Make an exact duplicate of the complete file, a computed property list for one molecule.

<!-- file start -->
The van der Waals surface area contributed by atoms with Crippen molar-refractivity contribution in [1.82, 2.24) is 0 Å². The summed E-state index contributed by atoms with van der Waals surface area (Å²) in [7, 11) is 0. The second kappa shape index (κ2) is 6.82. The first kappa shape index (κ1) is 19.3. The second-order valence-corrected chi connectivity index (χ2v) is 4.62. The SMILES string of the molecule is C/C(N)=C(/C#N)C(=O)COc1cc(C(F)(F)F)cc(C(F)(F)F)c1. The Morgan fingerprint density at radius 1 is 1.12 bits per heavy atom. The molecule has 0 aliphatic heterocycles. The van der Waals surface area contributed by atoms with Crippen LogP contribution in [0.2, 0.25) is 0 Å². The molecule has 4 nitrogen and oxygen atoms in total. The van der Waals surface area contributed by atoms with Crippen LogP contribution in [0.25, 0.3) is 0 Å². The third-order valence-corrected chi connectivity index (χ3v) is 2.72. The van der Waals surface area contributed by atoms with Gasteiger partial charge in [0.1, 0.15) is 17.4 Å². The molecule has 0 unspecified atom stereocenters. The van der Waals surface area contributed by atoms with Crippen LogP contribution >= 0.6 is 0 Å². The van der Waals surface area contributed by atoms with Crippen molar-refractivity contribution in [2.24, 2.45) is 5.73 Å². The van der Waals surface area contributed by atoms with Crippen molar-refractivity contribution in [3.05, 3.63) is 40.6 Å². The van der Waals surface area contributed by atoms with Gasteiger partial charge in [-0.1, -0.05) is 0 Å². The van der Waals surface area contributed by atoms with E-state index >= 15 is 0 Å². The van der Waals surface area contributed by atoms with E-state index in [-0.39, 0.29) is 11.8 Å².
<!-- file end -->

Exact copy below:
The van der Waals surface area contributed by atoms with Crippen molar-refractivity contribution in [1.82, 2.24) is 0 Å². The summed E-state index contributed by atoms with van der Waals surface area (Å²) in [7, 11) is 0. The second kappa shape index (κ2) is 6.82. The first kappa shape index (κ1) is 19.3. The second-order valence-corrected chi connectivity index (χ2v) is 4.62. The SMILES string of the molecule is C/C(N)=C(/C#N)C(=O)COc1cc(C(F)(F)F)cc(C(F)(F)F)c1. The Morgan fingerprint density at radius 1 is 1.12 bits per heavy atom. The molecule has 0 aliphatic heterocycles. The van der Waals surface area contributed by atoms with Crippen LogP contribution in [0.2, 0.25) is 0 Å². The molecule has 4 nitrogen and oxygen atoms in total. The van der Waals surface area contributed by atoms with Crippen LogP contribution in [0.25, 0.3) is 0 Å². The third-order valence-corrected chi connectivity index (χ3v) is 2.72. The van der Waals surface area contributed by atoms with Gasteiger partial charge in [0.1, 0.15) is 17.4 Å². The molecule has 0 unspecified atom stereocenters. The van der Waals surface area contributed by atoms with Crippen LogP contribution >= 0.6 is 0 Å². The van der Waals surface area contributed by atoms with Crippen molar-refractivity contribution in [2.24, 2.45) is 5.73 Å². The van der Waals surface area contributed by atoms with Crippen molar-refractivity contribution in [3.05, 3.63) is 40.6 Å². The van der Waals surface area contributed by atoms with Gasteiger partial charge in [-0.1, -0.05) is 0 Å². The van der Waals surface area contributed by atoms with E-state index >= 15 is 0 Å². The van der Waals surface area contributed by atoms with E-state index in [-0.39, 0.29) is 11.8 Å².